Thursday, June 26, 2014


Equilibrium (2002)
Movie rating: 6/10
DVD rating: 7/10
Release Date: May 13, 2003
Running Time: 1 hour 40 minutes
Rating: R
Distributor: Buena Vista Home Video
List Price: $29.99
Disc Details
Special Features: Widescreen anamorphic format
Chapter selection
Commentary by director Kurt Wimmer
Commentary by director Kurt Wimmer and producer Lucas Foster
Featurette: Finding Equilibrium
Sneak peeks
Video Format: Anamorphic Widescreen (2.35:1)
Languages: English (Dolby Digital 5.1)
Subtitles: English for the hearing impared.
Captions: Yes
Casing: 1-Disc Keep Case

"Equilibrium" is a cross between "Fahrenheit 451" and "The Matrix." Man's quest for utopia turns out to have flaws that go against the grain of our collective spirit. The story has been told before, and better, but the movie does provide cinematic thrills. In "Equilibrium," war has been eliminated through medication. It's as if the world was a classroom full of hyperactive kids. Rather than use creative learning to channel their energies, Big Brother, or in this case, Father gives everyone a regular does of Ritalin (actually Prozium) to calm their asses down and keep everything in line.

In order to enhance the effects of the drugs, anything which appeals to the human spirit such as literature, art or movies is strictly forbidden. The penalty for such "sense offenses" is death by incineration. Enforcing the will of Father is a group of men called Clerics. Clerics are samurai automatons who can dodge bullets and kill men, women and children without mercy.

"Equilibrium" is the story of a Cleric (Christian Bale) who gets off his meds and hooks up with the underground. You can figure out the rest. I liked this movie a lot more before I sat down to actually write the review. As I write, I find cynicism seeping in that I didn't realize I felt. Visually, "Equilibrium" is imaginative and impressive. The action sequences are quite good. The problem I have with this movie is that its preaching is so obvious. Also, like I said before, the story has been told before, and better.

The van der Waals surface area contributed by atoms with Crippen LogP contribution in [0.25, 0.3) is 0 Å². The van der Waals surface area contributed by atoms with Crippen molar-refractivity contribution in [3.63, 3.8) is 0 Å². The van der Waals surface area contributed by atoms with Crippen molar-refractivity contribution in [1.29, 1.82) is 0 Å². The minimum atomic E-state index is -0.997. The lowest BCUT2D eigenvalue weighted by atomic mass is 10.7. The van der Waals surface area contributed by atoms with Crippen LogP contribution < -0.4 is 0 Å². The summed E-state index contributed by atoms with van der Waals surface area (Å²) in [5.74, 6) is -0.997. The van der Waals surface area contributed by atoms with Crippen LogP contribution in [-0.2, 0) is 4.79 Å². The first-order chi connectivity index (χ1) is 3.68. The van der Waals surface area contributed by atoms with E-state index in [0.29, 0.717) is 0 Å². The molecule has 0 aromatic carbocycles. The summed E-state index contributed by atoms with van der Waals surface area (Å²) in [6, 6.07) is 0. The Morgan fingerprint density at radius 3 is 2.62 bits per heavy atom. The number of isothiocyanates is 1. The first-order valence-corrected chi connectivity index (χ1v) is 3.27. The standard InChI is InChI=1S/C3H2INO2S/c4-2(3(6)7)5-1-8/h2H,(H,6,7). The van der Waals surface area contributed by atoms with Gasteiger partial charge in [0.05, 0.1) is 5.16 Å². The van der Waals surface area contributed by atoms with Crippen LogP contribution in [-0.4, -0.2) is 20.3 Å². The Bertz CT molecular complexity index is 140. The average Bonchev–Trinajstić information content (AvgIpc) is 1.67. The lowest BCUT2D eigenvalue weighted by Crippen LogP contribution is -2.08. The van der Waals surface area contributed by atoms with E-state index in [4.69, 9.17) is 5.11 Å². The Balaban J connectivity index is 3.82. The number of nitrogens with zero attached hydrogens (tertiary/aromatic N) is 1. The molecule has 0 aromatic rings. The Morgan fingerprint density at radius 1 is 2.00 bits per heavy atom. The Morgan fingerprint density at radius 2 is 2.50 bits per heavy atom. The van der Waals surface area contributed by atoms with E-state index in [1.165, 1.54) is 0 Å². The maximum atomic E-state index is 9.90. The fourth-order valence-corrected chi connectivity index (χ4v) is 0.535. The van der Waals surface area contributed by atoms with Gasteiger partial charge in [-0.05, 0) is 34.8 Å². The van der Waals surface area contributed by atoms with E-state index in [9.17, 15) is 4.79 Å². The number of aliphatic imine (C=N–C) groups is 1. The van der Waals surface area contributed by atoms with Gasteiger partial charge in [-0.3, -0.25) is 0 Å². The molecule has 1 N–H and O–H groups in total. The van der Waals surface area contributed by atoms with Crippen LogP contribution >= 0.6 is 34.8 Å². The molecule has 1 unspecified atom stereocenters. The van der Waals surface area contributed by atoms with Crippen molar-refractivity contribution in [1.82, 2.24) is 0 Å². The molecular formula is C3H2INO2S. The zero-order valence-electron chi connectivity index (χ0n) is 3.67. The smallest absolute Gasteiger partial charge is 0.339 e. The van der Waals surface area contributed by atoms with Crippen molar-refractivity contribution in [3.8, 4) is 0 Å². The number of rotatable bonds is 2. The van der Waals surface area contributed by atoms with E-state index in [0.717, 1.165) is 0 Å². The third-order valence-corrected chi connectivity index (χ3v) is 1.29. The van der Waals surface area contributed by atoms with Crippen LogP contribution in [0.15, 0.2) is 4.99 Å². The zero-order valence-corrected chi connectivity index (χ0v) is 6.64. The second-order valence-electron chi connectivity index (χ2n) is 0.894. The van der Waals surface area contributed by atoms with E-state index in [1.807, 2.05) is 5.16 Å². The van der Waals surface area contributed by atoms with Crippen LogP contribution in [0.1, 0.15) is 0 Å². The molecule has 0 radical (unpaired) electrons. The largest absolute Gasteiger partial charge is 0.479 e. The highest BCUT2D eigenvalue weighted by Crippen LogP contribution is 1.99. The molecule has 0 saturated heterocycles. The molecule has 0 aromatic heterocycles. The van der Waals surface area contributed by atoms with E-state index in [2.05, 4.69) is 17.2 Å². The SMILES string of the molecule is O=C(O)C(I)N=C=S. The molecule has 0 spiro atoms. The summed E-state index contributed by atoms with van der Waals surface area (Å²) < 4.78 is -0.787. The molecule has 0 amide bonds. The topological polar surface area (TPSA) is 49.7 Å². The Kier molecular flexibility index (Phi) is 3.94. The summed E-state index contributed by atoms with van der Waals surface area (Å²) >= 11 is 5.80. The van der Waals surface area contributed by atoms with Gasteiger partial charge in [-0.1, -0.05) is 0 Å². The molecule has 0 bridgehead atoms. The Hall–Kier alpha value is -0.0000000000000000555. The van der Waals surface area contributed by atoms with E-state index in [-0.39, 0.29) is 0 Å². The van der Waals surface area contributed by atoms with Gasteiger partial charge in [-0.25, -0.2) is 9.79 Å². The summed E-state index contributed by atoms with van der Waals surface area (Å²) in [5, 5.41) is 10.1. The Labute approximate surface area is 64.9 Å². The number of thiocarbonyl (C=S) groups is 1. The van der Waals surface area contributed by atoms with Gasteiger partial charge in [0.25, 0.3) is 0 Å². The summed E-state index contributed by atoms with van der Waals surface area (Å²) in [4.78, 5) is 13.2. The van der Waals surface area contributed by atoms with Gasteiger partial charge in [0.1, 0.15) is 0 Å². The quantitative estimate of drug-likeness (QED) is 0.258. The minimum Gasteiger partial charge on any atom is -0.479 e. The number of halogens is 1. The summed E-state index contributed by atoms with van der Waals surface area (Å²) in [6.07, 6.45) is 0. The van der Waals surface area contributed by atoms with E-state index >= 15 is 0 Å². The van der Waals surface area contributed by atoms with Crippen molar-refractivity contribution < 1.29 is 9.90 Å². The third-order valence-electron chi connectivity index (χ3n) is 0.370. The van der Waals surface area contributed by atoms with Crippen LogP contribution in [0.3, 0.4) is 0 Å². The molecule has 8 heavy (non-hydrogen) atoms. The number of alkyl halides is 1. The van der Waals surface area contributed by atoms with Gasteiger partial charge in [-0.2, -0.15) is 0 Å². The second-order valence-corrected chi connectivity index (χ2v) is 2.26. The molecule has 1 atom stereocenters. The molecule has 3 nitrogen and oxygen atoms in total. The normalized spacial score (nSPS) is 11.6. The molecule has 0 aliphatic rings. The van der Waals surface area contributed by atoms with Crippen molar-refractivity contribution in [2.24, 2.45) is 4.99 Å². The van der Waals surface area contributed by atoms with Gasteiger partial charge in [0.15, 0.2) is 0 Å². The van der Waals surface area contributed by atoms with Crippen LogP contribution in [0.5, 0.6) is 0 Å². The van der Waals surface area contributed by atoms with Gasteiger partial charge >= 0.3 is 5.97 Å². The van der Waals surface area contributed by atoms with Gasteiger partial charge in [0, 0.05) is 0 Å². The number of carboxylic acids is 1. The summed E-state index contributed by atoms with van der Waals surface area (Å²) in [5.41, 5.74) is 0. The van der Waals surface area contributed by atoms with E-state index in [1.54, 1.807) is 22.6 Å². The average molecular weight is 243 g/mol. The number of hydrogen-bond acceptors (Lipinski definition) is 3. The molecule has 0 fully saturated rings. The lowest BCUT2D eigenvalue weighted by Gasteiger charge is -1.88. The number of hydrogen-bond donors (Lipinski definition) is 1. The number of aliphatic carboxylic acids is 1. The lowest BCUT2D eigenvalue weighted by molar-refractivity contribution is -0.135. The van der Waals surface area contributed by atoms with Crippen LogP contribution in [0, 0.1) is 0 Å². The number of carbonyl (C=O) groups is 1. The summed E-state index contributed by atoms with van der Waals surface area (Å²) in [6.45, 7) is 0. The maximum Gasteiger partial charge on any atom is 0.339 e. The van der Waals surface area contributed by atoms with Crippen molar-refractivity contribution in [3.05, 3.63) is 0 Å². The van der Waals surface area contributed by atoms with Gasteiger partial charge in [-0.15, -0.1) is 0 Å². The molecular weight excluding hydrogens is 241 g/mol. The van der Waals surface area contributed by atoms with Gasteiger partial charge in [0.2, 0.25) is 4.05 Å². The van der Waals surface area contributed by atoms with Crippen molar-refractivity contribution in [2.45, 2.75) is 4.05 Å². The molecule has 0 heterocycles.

The Disc
Predictable story with stunning visuals and action. Great sound and picture. OK extras.

Picture Quality: 9/10
Excellent transfer. Except for some slight shimmering, a flawless picture. Great delineation of colors. No artifacts or pixilation. Good flesh tones.

Sound Quality: 10/10
Outstanding sound. The audio track will make your home theater system sweat. The first scene in which Bale's Cleric takes out a room full of machine-gun wielding free thinkers will make you jump out of your chair. Bullets seem to fly all over the place. Nice balance between the ranges and excellent integration of the sub-woofer with the other speakers.

Easter Eggs:
None found during review

Extra Features: 6/10
The featurette "Finding Equilibrium" is your typical five-minute promotional film. It is full of interviews with the cast and crew telling you why they had to do this movie. Yawn.

For some reason, the DVD has two commentary tracks that could have just as easily been combined into one. Director Kurt Wimmer speaks on both tracks: one by himself and the other with producer Lucas Foster. Mr. Wimmer has passion for his film. It shows in the commentary track. However, the extra track could have been incorporated into the first.

The DVD also includes sneak peeks for Tarantino's next film "Kill Bill." Can't wait to see that one. There are previews for a couple of other movies also. Ho-hum.

The Final Word:
Younger viewers, unfamiliar with "Fahrenheit 451" or "1984" might find the film's sermon new and refreshing. For the more experienced or jaded viewer, the movie's visuals and action sequences will be enough to keep them happy.

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